Last fall, I sat in a conference room in Chicago surrounded by Hope Street Fellows from across the US. They were Tennessee, North Carolina, Kentucky, and Hawaii proud. Our colleague opened the session,  “What do you want parents to know about their child’s teacher?”  

I flashed back to classrooms, colleagues, students, and parents and recalled days when I felt like a “Super Teacher” and days when I questioned if I was good enough for my kids.

But I am here, I thought, I do have a voice. Saying something differently, not necessarily new, will have an impact.  Thinking back on all those days, what do I want parents to know?

Teachers view teaching as a privilege.

Teachers view themselves as professionals.

Teachers are reading professional articles and having collaborative discussions with colleagues.

Teachers are taking professional development courses to improve their practice.

Teachers are proud of this profession.

Teachers are inspired, empowered, and ready to change the narrative and impact policy not only for themselves but for the children you place in their care each and every day.

Teachers are not perfect.

Teachers do not want sympathy.

Teachers are leaders in the community.

Teachers are leaders in their schools.

Teachers call your children “my kids.”

Teachers want to see and hear about your child’s success.

Teachers have shown your children their best and their worst.

Teachers have cried in parking lots when their best wasn't good enough.

Teachers are working with the best and brightest of tomorrow.

Teachers are providing a safe space that might not be provided at home.

Teachers are teaching all day and then mentoring new teachers to become your child's next favorite teacher.

Teachers have thought about your children days, weeks, months, and even years after they lefttheir classrooms.

And, finally, parents should know that teachers can reach students because we are all students too, lifelong learners who put ourselves in their shoes, often embracing uncertainty and anxiety in order to improve our practice and better serve our kids.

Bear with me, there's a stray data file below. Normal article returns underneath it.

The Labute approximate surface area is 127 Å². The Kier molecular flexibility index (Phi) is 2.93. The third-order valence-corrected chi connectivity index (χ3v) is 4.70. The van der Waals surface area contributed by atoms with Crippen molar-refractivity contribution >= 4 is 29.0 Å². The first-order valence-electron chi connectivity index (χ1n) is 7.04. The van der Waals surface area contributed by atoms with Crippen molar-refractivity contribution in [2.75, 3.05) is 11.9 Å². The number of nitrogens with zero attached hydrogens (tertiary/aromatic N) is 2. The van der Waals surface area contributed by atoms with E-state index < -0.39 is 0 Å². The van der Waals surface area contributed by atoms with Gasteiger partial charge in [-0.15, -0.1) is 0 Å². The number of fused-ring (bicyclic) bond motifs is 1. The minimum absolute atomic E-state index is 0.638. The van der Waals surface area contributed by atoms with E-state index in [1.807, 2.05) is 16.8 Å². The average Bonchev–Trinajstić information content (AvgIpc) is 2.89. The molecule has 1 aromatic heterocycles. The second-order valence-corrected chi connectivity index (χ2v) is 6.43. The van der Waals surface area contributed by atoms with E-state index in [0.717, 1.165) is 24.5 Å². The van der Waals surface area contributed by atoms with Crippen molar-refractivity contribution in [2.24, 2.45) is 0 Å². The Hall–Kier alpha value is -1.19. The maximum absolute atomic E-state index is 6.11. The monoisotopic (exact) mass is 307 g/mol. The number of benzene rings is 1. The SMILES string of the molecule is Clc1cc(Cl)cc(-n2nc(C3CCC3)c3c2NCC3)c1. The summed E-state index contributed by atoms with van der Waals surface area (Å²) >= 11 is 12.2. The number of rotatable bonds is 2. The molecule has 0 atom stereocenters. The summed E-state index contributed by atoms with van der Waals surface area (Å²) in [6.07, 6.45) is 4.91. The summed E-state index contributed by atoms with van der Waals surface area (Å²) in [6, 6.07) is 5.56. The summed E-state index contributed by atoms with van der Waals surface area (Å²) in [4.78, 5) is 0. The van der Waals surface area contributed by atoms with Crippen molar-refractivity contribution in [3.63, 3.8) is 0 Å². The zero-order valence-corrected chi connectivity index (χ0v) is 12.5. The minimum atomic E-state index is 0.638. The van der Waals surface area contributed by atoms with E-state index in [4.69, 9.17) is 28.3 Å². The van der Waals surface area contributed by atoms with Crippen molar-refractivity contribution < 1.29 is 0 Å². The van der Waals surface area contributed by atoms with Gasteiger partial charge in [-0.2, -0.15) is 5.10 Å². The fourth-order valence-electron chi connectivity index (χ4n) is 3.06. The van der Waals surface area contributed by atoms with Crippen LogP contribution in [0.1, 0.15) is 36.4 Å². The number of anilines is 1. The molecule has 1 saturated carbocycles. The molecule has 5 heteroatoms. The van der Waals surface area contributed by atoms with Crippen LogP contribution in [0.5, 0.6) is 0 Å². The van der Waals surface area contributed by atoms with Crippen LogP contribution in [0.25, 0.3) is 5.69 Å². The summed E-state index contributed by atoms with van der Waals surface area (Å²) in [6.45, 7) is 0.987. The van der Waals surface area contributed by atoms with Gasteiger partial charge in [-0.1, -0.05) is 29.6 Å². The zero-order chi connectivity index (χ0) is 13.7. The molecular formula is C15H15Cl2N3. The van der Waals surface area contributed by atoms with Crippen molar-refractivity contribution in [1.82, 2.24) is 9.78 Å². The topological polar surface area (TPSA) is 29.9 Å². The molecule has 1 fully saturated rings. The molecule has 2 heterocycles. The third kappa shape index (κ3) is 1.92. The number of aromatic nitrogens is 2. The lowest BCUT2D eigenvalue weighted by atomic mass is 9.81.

John Mulroy earned his Bachelor’s Degree in Elementary and  Special Education from La Salle University and a Master’s Degree in Curriculum Studies from the University of Hawaii at Manoa. He dedicated eight years to teaching in a multitude of special education environments including resource, self-contained, and Co-teaching classrooms. John is a resource teacher and mentor for newly hired Special Education Teachers within the Kaimuki-McKinley-Roosevelt Complex as well as a trainer with Hawaii Teacher Induction Center.


"When I Grow Up, I want to be a Rock Star!": Elevating Teacher Retention

By Aurene Padilla

Starting at the age of Kindergarten when anyone asked what I wanted to be when I grew up I would answer, “teacher” without any hesitation.  My two older sisters would always play school with me and later I would play school with my stuffed animals.  

I thought being a teacher was the most amazing job in the world.  What could be better than hanging with and helping other kids?  How cool would it be to have a classroom filled with paint, paper, and books?  The fact that teaching was the family business made the job even the more viable. I loved hanging out at my dad and mom’s schools and their students would treat me like I was the coolest little kid.  In my eyes, teaching was the best job ever!